Thursday, January 30, 2020

Brainstorm 202: Biographies of Historic Abolitionists

This week I have biographies of some really amazing historic figures for you. All of these people put their lives on the line to fight in the social arena, political arena, and on the ground to end slavery in the UK and US. Go hunt down these biographies of abolitionists. They are all amazing reads.

Amazing Grace: William Wilberforce and the Heroic Campaign to End Slavery by Eric Metaxas
Wilberforce dedicated many, many, many decades of his life and rallied many others (who dubbed themselves the Clapham Sect) to work for the abolition of slavery in England as well as several other needed social reforms. Metaxas’ biography stands out for his depths of research and outstanding writing.

Target Readers:

  • Biography Fans, Inspirational History Fans, History Buffs, Young Adult & Adult Readers

Before She Was Harriet by Lesa Cline-Ransome, ill. by James E. Ransome
Told in free verse poems, a biography of Harriet Tubman, that looks back in time from her elderly years through the various roles she held in her life. A very lyrical and succinct biography of an amazing woman that manages to communicate so very much. The illustrations are amazing too.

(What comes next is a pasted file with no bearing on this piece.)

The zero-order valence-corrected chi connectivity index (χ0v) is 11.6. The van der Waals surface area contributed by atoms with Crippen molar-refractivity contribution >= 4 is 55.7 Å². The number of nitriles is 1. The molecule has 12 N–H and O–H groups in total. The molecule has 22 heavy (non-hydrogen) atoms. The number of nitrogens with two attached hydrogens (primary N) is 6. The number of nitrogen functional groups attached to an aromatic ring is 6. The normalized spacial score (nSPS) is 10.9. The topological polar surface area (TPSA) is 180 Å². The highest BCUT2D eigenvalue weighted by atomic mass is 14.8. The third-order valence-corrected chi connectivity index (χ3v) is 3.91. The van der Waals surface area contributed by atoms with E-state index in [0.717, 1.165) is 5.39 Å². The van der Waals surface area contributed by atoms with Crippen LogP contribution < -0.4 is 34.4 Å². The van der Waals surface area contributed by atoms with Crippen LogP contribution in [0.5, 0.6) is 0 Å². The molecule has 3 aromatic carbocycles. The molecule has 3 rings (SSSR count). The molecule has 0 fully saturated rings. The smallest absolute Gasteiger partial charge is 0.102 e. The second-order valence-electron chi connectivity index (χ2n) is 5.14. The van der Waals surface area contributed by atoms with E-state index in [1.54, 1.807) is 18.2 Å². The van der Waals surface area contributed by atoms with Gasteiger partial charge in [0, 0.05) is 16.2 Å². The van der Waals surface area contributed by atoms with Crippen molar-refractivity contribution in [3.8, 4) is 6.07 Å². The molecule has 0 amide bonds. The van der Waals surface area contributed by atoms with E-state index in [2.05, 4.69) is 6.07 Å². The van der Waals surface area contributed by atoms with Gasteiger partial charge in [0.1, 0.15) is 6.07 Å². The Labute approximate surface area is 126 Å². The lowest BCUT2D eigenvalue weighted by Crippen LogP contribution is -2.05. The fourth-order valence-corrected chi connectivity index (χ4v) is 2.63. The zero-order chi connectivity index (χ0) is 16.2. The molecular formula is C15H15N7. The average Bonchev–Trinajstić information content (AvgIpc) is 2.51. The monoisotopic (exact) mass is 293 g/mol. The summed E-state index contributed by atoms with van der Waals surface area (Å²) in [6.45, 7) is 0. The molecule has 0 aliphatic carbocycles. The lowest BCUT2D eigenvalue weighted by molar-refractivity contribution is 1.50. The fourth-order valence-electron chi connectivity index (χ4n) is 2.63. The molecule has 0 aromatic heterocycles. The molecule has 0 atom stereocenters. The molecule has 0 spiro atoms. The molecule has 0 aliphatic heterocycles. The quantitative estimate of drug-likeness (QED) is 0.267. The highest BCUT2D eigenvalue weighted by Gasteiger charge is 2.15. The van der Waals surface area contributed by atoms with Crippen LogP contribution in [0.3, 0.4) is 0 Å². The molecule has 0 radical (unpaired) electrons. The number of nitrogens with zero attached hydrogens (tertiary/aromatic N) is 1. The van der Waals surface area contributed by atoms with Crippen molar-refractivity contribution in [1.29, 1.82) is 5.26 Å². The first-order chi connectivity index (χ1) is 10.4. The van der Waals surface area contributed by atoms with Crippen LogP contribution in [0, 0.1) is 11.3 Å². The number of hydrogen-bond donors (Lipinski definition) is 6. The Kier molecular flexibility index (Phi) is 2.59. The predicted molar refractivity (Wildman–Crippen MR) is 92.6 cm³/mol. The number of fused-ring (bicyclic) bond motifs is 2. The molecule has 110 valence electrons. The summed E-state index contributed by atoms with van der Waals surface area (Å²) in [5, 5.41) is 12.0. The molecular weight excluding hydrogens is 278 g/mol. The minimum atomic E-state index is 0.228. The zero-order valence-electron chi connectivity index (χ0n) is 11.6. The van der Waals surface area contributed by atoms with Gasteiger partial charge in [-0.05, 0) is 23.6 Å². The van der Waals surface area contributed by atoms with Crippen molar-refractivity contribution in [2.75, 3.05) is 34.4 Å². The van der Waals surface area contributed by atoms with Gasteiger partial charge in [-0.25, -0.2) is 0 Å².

Target Readers:

  • Poetry Fans, Picture Book Biography Fans, History Studiers, Inspirational History Fans, Art Lovers, Lower Grade & Middle Grade Readers

How Sweet the Sound: the Story of Amazing Grace by Carole Boston Weatherford, ill. by Frank Morrison
A picture book biography of John Newton and how his song "Amazing Grace" grew and affected many people all over the world. Told in just a few lines of rhyme per page, the powerful story of John Newton's life from child to adult through many turbulent experiences and a drastic life change when he turned from rough sea captain of a slave ship to eventually a Christian preacher who spoke out against the slave trade and penned the original lines of "Amazing Grace." The illustrations in this are stunning and help convey the turbulent times of Newton's life and then his change. I learned several things about the history of times when "Amazing Grace" has been instrumental. I also didn't know before that lines have been added over time to the song we know today. I liked that there were further notes in the back of the book on Newton's life and the history of the song. They were helpful in clarifying and elaborating on things briefly mentioned in the text of the book.